When the conditions are right, the evolutionary dynamics in living and social systems tend to respond to stuckness with an explosion, also known as “meta-systems transition,” the emergence of a higher level of organization.
Living on Earth in the presence of the global Occupy movement is living with a strong signal about the beginning of such emergence. If it keeps growing and evolving, then that movement is humankind’s best hope to pass its evolutionary test, by meeting its unprecedented crises and opportunities.
As we read the news about Occupy or participate in a General Assembly of an occupied site, the relationship between it and humankind’s evolutionary test may not necessarily be evident. But think about it and ask yourself the following question.
Evolving towards greater complexity and higher collective intelligence
What can we lean from the evolutionary dynamics that guide emergence in living systems, which may also apply to big shifts in social systems? The first answer I found is an intriguing pattern described in the article on Evolutionary Dynamics and Social Systems, by Tom Atlee and Peggy Holman. It is the pattern of evolving towards greater complexity:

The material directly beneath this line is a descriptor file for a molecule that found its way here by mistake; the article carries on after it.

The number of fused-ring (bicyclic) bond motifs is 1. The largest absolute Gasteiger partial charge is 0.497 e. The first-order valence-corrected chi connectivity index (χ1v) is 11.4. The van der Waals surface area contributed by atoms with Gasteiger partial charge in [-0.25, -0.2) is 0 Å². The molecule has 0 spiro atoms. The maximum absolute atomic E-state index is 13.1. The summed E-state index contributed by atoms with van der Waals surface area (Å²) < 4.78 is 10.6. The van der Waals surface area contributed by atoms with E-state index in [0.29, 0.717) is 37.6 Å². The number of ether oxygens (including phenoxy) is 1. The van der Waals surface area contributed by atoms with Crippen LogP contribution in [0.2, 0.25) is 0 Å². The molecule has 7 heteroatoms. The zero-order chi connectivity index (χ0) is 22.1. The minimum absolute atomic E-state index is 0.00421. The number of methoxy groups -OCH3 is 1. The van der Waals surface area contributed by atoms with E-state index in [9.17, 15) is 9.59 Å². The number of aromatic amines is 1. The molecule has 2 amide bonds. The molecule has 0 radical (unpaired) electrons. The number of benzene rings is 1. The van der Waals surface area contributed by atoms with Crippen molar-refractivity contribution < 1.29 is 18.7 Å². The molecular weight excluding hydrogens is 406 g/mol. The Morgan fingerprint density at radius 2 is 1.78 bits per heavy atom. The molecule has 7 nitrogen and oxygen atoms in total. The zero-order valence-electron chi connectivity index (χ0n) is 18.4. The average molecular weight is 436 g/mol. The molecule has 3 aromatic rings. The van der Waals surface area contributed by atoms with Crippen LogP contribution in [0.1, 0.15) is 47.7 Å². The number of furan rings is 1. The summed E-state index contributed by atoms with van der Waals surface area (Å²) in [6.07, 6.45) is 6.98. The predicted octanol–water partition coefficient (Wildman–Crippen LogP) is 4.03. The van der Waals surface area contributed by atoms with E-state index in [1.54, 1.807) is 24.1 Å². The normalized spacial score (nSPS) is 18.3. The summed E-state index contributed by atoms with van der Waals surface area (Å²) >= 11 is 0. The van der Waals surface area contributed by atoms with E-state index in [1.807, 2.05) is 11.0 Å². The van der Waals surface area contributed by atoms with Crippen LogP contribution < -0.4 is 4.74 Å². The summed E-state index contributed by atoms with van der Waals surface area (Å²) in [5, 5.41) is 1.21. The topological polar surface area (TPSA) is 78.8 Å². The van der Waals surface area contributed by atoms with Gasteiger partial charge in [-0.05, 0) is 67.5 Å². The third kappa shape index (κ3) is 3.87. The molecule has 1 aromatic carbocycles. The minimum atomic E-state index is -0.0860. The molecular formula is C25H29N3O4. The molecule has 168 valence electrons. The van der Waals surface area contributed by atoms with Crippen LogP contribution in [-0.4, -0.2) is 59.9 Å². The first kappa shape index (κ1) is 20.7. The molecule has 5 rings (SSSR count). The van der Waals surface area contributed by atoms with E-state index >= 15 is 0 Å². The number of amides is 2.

“Throughout this story we find ENTITIES evolving to embrace and embody greater complexity—from particles and bacteria to nations and Gaia. We find INTERACTIONS evolving to embrace and embody greater complexity—from gravity and predation to conversations and global economies. We find CONTEXTS evolving to embrace and embody greater complexity—from empty space shaped by gravitational fields to cultural spaces shaped by profit, superhighways, legal systems, and story fields. We find CONSCIOUSNESS—perception, choice, intelligence, and purpose—evolving to embrace and embody greater complexity—from bacteria choosing to move (by immediate impulse) toward more light, to civilizations choosing to move (with profound debate, suffering, innovation, and inspirational epiphanies) towards greater sustainability and meaning.”